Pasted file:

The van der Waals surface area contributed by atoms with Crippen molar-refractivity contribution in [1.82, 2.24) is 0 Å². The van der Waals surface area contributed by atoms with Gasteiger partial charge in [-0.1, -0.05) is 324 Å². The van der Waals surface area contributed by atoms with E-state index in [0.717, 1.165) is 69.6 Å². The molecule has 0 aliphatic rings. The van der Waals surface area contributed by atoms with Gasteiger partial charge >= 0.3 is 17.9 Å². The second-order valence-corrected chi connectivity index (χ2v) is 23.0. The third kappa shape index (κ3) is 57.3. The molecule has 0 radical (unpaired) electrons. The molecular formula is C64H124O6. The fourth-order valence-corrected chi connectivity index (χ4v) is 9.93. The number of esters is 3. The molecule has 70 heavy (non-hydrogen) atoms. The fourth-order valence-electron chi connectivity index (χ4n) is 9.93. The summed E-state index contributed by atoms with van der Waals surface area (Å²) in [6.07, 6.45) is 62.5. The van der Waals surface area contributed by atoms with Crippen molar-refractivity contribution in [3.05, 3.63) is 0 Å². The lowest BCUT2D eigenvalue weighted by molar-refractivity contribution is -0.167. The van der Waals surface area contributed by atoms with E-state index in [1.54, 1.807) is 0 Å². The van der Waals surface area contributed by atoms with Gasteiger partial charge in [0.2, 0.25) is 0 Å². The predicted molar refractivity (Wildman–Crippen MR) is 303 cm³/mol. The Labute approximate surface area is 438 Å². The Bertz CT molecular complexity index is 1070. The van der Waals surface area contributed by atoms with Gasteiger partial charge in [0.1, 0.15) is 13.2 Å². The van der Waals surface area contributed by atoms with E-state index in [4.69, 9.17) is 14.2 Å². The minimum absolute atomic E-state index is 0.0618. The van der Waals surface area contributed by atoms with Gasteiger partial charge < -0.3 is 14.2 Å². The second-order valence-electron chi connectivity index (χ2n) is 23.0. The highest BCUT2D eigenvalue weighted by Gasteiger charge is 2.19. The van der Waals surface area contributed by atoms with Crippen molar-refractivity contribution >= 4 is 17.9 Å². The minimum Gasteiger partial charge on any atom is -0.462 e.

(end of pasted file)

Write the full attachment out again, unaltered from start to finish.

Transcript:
The van der Waals surface area contributed by atoms with Crippen molar-refractivity contribution in [1.82, 2.24) is 0 Å². The van der Waals surface area contributed by atoms with Gasteiger partial charge in [-0.1, -0.05) is 324 Å². The van der Waals surface area contributed by atoms with E-state index in [0.717, 1.165) is 69.6 Å². The molecule has 0 aliphatic rings. The van der Waals surface area contributed by atoms with Gasteiger partial charge >= 0.3 is 17.9 Å². The second-order valence-corrected chi connectivity index (χ2v) is 23.0. The third kappa shape index (κ3) is 57.3. The molecule has 0 radical (unpaired) electrons. The molecular formula is C64H124O6. The fourth-order valence-corrected chi connectivity index (χ4v) is 9.93. The number of esters is 3. The molecule has 70 heavy (non-hydrogen) atoms. The fourth-order valence-electron chi connectivity index (χ4n) is 9.93. The summed E-state index contributed by atoms with van der Waals surface area (Å²) in [6.07, 6.45) is 62.5. The van der Waals surface area contributed by atoms with Crippen molar-refractivity contribution in [3.05, 3.63) is 0 Å². The lowest BCUT2D eigenvalue weighted by molar-refractivity contribution is -0.167. The van der Waals surface area contributed by atoms with E-state index in [1.54, 1.807) is 0 Å². The van der Waals surface area contributed by atoms with Gasteiger partial charge in [0.2, 0.25) is 0 Å². The predicted molar refractivity (Wildman–Crippen MR) is 303 cm³/mol. The Labute approximate surface area is 438 Å². The Bertz CT molecular complexity index is 1070. The van der Waals surface area contributed by atoms with Gasteiger partial charge in [0.1, 0.15) is 13.2 Å². The van der Waals surface area contributed by atoms with E-state index in [4.69, 9.17) is 14.2 Å². The minimum absolute atomic E-state index is 0.0618. The van der Waals surface area contributed by atoms with Gasteiger partial charge < -0.3 is 14.2 Å². The second-order valence-electron chi connectivity index (χ2n) is 23.0. The highest BCUT2D eigenvalue weighted by Gasteiger charge is 2.19. The van der Waals surface area contributed by atoms with Crippen molar-refractivity contribution >= 4 is 17.9 Å². The minimum Gasteiger partial charge on any atom is -0.462 e.